Would the WHO be able to produce such documents, Nader asks and says, many public health groups are concerned that the engagement of the WHO in the implementation of the RDS has been minor, and that the WHO has failed to provide the types of policy papers that are most useful in influencing the future WTO panels and regional trade agreements that are rapidly making global policy on trade and health care related issues.

Moreover, within the public health community, there is concern that more productive work on these topics has been discouraged at the highest levels of WHO management, undermining efforts by lower tier management or regional workers who seek to explore these topics.

Referring to the US statutory provision (the Bayh-Dole Act) enabling the WHO to request and obtain authorization from the US government for drugs invented and patented under a government research grant, Nader notes, WHO officials are reluctant to make this request on the grounds that it would anger the big pharma companies. As a consequence, the WHO has no mechanism to obtain inexpensive versions of many drugs that were invented under a government grant, for which the US government could grant licenses for use in poor countries. Nor has the WHO any mechanism to use US government funded research tools.

The US Consumer Project on Technology, the Trans-Atlantic Consumer Dialogue and many public health groups. had raised the US Bayh-Dole rights issue as a priority for the new Bush Administration. On July 6, 2001 US Secretary of Health and Human Services Tommy Thompson wrote to reject our request that the WHO and other UN agencies have access to US rights in government subsidized patents.  This rejection was due in part to the lack of interest shown by the WHO staff in acquiring such rights.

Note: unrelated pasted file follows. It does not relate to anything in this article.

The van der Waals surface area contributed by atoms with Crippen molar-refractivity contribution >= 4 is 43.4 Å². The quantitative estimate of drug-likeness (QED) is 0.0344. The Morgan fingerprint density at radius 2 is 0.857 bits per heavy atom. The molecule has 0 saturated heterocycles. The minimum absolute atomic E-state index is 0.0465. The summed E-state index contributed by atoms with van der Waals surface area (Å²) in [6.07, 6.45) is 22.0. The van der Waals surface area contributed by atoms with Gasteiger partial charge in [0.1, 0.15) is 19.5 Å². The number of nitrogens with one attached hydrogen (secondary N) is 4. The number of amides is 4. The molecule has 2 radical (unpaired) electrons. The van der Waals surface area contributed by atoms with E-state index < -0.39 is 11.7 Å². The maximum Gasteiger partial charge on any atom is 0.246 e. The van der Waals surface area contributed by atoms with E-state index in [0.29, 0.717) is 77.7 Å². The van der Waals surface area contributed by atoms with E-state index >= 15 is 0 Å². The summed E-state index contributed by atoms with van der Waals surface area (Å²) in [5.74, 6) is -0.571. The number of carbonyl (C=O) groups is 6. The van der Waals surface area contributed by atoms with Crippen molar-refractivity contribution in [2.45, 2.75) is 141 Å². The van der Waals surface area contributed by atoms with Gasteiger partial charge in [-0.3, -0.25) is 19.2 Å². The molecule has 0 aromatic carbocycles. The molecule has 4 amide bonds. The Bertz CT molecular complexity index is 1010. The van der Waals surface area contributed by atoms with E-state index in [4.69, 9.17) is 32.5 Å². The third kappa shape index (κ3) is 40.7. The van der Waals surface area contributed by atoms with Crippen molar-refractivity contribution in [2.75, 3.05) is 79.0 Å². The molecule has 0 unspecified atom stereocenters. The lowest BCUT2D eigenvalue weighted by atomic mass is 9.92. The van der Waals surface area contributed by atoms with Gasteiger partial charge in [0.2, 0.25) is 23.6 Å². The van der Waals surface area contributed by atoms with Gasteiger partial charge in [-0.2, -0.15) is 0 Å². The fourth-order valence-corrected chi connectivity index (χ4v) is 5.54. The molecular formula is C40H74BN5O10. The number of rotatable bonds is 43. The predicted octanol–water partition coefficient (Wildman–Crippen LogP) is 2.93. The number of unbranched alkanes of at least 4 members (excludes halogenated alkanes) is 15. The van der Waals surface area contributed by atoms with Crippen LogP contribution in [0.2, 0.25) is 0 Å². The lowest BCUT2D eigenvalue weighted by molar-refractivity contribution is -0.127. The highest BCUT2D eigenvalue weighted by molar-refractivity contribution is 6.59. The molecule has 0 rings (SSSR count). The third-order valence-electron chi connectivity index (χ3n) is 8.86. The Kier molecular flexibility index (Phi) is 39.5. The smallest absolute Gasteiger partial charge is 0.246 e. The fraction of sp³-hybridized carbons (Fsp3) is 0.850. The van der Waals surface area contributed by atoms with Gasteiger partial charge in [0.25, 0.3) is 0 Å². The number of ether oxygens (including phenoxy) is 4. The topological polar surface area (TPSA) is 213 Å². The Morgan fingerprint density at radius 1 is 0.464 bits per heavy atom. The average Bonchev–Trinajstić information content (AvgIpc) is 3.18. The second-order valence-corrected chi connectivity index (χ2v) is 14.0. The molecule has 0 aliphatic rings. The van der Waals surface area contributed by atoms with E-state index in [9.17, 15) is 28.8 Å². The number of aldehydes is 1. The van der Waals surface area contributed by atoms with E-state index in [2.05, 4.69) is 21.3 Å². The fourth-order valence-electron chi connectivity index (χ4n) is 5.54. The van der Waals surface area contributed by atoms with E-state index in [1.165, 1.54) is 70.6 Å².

While commending the “modest” effort of the WHO to support some national efforts to study the public health consequences of trade agreements, and to provide some limited technical assistance in these areas, Nader notes that these fell far short of what was expected when in 1998 Mrs. Brundtland took over the WHO leadership and the World Health Assembly began its debate on these topics.

Nader hopes that as she continues to energize the WHO, she will also renew WHO’s commitment to give priority to public health in matters concerning trade and pharmaceuticals. – SUNS4947

The above article first appeared in the South-North Development Monitor (SUNS) of which Chakravarthi Raghavan is the Chief Editor.